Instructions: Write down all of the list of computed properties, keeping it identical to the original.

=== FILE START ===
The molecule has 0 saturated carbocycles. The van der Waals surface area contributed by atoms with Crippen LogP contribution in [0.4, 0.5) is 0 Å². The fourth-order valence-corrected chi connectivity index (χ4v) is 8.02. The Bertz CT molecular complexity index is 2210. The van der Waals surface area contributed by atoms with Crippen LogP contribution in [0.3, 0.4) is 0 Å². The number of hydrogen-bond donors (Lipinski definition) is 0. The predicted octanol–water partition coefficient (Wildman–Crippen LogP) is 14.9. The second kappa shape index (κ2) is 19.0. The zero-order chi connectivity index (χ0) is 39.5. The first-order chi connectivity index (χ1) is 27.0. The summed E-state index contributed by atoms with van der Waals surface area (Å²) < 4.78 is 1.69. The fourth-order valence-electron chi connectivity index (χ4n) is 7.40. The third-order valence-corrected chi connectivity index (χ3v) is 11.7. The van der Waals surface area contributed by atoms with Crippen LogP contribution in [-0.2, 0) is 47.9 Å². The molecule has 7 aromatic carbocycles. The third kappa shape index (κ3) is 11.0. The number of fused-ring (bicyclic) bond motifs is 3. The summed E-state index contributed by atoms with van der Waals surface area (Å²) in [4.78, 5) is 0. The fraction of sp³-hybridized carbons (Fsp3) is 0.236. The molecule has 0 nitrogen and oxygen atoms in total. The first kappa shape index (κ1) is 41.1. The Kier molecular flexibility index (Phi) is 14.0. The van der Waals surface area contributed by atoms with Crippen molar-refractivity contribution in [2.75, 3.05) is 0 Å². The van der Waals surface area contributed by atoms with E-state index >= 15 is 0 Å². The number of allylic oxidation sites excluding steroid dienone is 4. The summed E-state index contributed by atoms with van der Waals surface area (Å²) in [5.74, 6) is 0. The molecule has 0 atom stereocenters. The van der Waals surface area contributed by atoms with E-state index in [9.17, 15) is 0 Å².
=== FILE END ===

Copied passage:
The molecule has 0 saturated carbocycles. The van der Waals surface area contributed by atoms with Crippen LogP contribution in [0.4, 0.5) is 0 Å². The fourth-order valence-corrected chi connectivity index (χ4v) is 8.02. The Bertz CT molecular complexity index is 2210. The van der Waals surface area contributed by atoms with Crippen LogP contribution in [0.3, 0.4) is 0 Å². The number of hydrogen-bond donors (Lipinski definition) is 0. The predicted octanol–water partition coefficient (Wildman–Crippen LogP) is 14.9. The second kappa shape index (κ2) is 19.0. The zero-order chi connectivity index (χ0) is 39.5. The first-order chi connectivity index (χ1) is 27.0. The summed E-state index contributed by atoms with van der Waals surface area (Å²) < 4.78 is 1.69. The fourth-order valence-electron chi connectivity index (χ4n) is 7.40. The third-order valence-corrected chi connectivity index (χ3v) is 11.7. The van der Waals surface area contributed by atoms with Crippen LogP contribution in [-0.2, 0) is 47.9 Å². The molecule has 7 aromatic carbocycles. The third kappa shape index (κ3) is 11.0. The number of fused-ring (bicyclic) bond motifs is 3. The summed E-state index contributed by atoms with van der Waals surface area (Å²) in [4.78, 5) is 0. The fraction of sp³-hybridized carbons (Fsp3) is 0.236. The molecule has 0 nitrogen and oxygen atoms in total. The first kappa shape index (κ1) is 41.1. The Kier molecular flexibility index (Phi) is 14.0. The van der Waals surface area contributed by atoms with Crippen molar-refractivity contribution in [2.75, 3.05) is 0 Å². The van der Waals surface area contributed by atoms with E-state index >= 15 is 0 Å². The number of allylic oxidation sites excluding steroid dienone is 4. The summed E-state index contributed by atoms with van der Waals surface area (Å²) in [5.74, 6) is 0. The molecule has 0 atom stereocenters. The van der Waals surface area contributed by atoms with E-state index in [9.17, 15) is 0 Å².